Aki and I walk with an old friend along the Auk Village beach. Yielding to her herding instinct, the little poodle works to keep us together. Our friend is gentle and has spent his life helping others. I sometimes wonder if Aki senses this and it makes her protective.
Remnants of yesterday’s storm move toward us from across Lynn Canal. But for the moment there are blue rents in the gray skies over Stephens’ Passage. The sun, trying to burn through the marine layer, spotlights a rocky island sometimes used as a haul out by marine mammals. Near shore a loon pops up, gives us a look, and slides beneath the surface.
The loon appears to follow us down the beach, moving quickly underwater then popping like a cork near our position. When we reach the canoe haul out area of the old Auk Village my friend wonders out loud if the loon is a spirit animal. I’ve learned not to discount these things but think it is more likely that the loon is just following the fish it hunts in the waters of the bay. That’s when the clouds of the squall block out sun and blue skies and the first of its snow load begins to fall on the little dog and her charges.
At first Aki didn’t seem bothered by our late start. Much snow from a new storm had to be cleared before we could leave the yard. She announced her presence on the street with the usual bark and then got down to checking the pee mail. Since the roads were still a mess, I decided to take Aki on the usual tour of downtown Juneau. But rather than climbing the gentle Gastineau Avenue grade, which would have meant a visit with the resident ravens perched above the channel, she insisted that we swing over the Lower Franklin Street.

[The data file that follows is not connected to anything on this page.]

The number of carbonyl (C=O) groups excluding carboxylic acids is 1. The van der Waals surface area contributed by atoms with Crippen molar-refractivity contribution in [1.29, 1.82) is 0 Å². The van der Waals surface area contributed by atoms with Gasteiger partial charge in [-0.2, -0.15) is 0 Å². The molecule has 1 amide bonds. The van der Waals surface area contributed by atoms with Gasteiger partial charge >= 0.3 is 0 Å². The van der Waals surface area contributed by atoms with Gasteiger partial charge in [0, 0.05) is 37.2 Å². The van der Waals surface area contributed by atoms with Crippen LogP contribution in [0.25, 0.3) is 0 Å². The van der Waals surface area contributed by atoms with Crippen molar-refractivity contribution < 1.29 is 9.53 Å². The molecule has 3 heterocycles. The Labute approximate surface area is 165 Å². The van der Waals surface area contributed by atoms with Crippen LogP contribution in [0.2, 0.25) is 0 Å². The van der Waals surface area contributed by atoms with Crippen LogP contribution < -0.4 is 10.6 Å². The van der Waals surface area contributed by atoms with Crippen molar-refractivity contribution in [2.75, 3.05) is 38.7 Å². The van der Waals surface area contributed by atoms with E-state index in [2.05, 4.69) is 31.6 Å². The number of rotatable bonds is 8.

We passed small knots of homeless folks sheltering from the tail end of the storm and later the Glory Hole homeless shelter. Two right turns and one left, all at her direction, brought us to a snowed-in Marine Park. Three ravens bickered in the bare branches of shade trees. A single pigeon perched on a rail and looked out at the channel. Perhaps the ravens were trying to decide which one could grab the city bird.
Aki had no interest in any of the birds. She led me up Seward Street and then stopped in front of the state’s social worker office. When I urged her to continue on toward home she gave me a hard look and pointed her noise at the door. They only protect abused children, not disappointed canines, little dog. After a little more urging, Aki trotted on up the hill after her unsuccessful attempt to drop a dime on her humans.
When you write about nature, you can’t avoid mentioning the weather. It opens and closes doors of opportunity in the rain forest. Since she has no access to the Internet (that I know of) and cannot read, Aki has no weather expectations while she waits at the door for me to pull on my boots. I know that the temperature is a little below freezing and the sun is alone in the blue sky. I know because I spent hours yesterday moving it with a shovel, that at least of six inches of new snow covers the ground. My little dog will be pleased.